Patient Blogs | Lupus
What Self-Care Looks Like During the Holiday Season
photo of woman enjoying bubble bath

As the holiday season quickly approaches amidst another year in a global pandemic, it becomes even more important to focus on self-care. While I always enjoy a face mask or bubble bath, self-care is largely an emotional mindset for me. I seem to have an easy time identifying what I need to take care of myself but a hard time not beating myself up for it. Reminding myself that I deserve to put my physical and mental health first is crucial to my self-care and helps me make the decisions that my body will thank me for later.

During the holidays, there’s a lot of pressure to travel, shop, and be at every social gathering for weeks on end. I know that I cannot do every single thing and make it to the New Year without a flare up, I have to pace myself and accept help from others. When people ask what they can do when I’m not feeling well, I usually struggle to answer. I’ve learned that socializing in my own space helps preserve my energy. When I go home to the other side of the country to visit, I’ll request that reunions with my family and friends happen at my house. This eliminates driving, puts me in close proximity to my medications and ice packs, and allows me to be on the couch in my pajamas regardless of the time of day. This is usually a small ask that makes a big difference for me and my body.

In any season, I know that my body can only take so much so I try to plan and set expectations ahead of time. The pandemic has forced me to do this more confidently. Telling people what I can and cannot do in advance has helped ease my anxiety of navigating COVID risk or canceling last minute. I do still feel like I’m on an island by myself, that I’m the only person who can’t attend a special event or the only one still being cautious about COVID. I experience guilt when making these decisions and often place blame on myself. “If only I pushed myself harder. If only I didn’t need so much rest,” it can be an endless cycle. That’s when I have to start my self-care mantra -- this isn’t my fault, having lupus isn’t my fault. Rest is a good thing, boundaries are a good thing!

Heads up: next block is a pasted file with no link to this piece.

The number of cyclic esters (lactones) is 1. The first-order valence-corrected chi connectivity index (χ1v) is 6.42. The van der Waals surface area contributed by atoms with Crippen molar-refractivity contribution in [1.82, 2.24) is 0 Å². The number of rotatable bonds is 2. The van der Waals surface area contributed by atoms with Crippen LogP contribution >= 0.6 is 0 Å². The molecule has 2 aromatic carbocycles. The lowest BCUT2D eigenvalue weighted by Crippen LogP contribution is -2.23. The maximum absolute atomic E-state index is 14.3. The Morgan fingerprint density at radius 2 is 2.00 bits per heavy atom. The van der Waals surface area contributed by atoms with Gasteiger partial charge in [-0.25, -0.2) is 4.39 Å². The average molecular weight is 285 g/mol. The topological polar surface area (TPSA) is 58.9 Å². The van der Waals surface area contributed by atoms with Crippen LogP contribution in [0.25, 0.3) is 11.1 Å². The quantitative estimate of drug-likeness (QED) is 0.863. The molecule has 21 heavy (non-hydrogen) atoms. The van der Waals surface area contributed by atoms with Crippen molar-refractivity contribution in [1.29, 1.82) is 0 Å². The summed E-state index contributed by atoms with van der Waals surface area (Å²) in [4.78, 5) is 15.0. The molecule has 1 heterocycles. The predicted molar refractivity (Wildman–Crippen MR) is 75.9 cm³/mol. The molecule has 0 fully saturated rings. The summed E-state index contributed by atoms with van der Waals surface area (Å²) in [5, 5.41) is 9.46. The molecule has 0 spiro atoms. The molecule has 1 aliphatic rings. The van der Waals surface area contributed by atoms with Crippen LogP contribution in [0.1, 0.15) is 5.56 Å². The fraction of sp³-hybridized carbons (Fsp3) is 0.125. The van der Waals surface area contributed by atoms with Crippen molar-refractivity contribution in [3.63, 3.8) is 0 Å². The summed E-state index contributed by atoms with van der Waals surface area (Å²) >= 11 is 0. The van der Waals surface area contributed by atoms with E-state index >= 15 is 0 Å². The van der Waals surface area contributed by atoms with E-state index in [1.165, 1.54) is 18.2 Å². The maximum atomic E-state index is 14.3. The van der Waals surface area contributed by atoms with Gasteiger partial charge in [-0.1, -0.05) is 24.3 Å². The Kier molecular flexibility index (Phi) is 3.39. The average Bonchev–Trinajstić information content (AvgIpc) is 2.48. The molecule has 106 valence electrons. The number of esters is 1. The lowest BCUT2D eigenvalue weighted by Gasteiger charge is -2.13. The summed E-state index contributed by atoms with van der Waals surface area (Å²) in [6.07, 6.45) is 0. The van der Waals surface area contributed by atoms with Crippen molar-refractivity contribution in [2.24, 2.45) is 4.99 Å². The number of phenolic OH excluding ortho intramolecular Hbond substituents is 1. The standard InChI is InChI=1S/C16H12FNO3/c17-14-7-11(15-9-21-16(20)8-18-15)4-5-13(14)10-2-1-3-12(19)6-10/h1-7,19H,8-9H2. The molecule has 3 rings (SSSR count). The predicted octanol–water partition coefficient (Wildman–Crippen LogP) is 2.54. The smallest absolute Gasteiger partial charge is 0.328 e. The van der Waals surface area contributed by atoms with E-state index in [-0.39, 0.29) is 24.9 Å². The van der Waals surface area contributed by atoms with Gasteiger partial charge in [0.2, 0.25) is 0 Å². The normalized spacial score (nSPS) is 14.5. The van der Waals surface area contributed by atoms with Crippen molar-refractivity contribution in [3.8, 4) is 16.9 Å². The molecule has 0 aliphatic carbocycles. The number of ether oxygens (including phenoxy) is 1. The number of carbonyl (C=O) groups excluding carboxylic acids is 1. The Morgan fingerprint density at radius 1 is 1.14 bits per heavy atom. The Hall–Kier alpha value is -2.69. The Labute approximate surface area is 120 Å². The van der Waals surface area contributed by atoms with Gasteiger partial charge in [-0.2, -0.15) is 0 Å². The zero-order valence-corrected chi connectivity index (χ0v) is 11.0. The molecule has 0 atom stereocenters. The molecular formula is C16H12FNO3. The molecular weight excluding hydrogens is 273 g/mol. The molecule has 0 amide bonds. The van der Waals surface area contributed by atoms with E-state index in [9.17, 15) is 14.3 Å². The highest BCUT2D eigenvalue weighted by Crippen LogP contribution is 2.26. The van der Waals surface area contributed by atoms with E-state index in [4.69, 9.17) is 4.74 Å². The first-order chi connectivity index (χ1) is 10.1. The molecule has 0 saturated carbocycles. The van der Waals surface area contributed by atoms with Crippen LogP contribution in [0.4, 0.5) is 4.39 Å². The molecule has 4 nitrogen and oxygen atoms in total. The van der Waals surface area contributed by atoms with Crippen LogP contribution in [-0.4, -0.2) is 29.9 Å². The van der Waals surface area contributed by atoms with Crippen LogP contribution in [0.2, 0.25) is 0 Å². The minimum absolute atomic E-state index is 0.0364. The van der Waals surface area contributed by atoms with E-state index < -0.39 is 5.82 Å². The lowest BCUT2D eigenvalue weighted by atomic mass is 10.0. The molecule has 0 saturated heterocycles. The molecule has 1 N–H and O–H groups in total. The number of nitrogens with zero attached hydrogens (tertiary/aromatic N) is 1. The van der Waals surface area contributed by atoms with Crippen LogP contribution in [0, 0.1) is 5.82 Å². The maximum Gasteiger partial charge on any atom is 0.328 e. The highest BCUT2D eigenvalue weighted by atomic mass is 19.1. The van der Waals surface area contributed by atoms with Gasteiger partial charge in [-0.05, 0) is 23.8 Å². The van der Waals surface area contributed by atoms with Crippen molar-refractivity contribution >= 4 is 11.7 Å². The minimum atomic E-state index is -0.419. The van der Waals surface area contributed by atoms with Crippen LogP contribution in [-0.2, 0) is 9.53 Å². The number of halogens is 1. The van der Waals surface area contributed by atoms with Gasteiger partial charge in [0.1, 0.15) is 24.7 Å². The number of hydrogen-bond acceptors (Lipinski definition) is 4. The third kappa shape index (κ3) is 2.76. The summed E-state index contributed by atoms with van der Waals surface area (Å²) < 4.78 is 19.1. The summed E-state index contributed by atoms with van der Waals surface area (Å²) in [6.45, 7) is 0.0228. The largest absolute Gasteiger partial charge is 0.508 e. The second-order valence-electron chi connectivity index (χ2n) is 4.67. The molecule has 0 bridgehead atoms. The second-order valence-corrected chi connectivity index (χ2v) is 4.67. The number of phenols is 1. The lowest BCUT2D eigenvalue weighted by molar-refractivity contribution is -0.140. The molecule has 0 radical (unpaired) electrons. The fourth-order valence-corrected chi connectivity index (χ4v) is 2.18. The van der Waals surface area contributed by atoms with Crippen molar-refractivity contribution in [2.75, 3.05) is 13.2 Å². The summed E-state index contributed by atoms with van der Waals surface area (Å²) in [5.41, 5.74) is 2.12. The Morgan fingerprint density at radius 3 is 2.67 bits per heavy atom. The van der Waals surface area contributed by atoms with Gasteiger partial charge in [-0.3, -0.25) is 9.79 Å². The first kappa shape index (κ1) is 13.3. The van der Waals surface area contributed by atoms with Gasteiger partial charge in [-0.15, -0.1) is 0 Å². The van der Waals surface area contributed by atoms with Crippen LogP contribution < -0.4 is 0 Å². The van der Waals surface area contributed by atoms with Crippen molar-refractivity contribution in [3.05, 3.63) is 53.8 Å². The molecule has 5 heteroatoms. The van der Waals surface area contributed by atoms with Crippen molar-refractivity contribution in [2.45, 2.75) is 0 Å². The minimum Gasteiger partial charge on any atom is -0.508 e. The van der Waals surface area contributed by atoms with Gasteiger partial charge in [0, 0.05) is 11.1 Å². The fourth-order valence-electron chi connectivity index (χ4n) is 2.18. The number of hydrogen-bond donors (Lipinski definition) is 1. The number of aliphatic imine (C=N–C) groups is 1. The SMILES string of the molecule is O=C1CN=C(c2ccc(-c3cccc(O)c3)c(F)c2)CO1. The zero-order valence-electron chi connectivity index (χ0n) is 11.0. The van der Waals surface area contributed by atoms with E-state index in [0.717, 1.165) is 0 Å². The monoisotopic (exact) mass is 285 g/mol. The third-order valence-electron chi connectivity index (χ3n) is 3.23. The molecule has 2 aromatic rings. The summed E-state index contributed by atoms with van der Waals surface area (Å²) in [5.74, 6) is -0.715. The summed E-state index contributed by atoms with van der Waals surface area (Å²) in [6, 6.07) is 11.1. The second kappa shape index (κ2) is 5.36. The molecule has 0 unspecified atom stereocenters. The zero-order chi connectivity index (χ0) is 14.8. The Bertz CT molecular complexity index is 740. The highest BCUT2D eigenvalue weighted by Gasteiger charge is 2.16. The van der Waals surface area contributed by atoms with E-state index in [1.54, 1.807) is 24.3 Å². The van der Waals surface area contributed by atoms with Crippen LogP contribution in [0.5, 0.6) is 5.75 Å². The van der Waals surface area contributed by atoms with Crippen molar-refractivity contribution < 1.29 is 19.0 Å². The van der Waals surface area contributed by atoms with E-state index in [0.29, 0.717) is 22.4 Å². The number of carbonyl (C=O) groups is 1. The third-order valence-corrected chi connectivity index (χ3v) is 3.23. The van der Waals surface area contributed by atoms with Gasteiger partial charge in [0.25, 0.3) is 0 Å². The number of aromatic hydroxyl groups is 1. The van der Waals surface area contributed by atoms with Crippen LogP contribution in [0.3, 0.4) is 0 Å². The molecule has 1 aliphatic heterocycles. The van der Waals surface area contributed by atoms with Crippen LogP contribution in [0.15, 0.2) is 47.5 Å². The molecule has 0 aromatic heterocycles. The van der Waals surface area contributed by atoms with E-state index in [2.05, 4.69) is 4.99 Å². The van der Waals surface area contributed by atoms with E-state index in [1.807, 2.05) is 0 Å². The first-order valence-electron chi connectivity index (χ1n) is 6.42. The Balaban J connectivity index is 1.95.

The definition of self-care is the practice of protecting and preserving one’s well-being, happiness, and health. Those two words, protect and preserve, somehow feel like a warm hug to me. I want to protect and preserve my health and happiness! We are often told that putting yourself first means you are selfish. I remember that in times where I have put myself first, it actually puts me in a better place to be more present for others and the things that are important to me.

Life is hard on its own, even without the addition of a chronic illness. I believe that every day you deserve love, happiness, and support in whatever way makes you feel it most. What will make your day easier? What will make you smile? Whatever self-care means to you, remember that you truly deserve it. To me, that’s treating myself with the utmost kindness and really listening to what my body needs. My body usually needs rest but it also needs cookies, a few episodes of Survivor, and today’s celebrity gossip. And that’s what it will get!

 

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Photo Credit: Amy Frazier, Shooting the Kids Photography / Moment via Getty Images

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Erica Lupinacci

Erica Lupinacci

Diagnosed since 2009

Erica Lupinacci was diagnosed with systemic lupus erythematosus in 2009. She is the co-founder of Suffering the Silence, a 501(c)(3) nonprofit dedicated to leveraging the power of art, media, and storytelling to raise awareness and break the stigma surrounding chronic illnesses and disability. Lupinacci has spoken about life with chronic illness for the Yale School of Nursing, Weill Cornell Medical College, Awesomeness TV, The Mighty, and more. She is an actor and producer living in Los Angeles and most recently co-created & produced Trust Me, I’m Sick, a short docuseries about life with chronic illness. Learn more about her work on her website.

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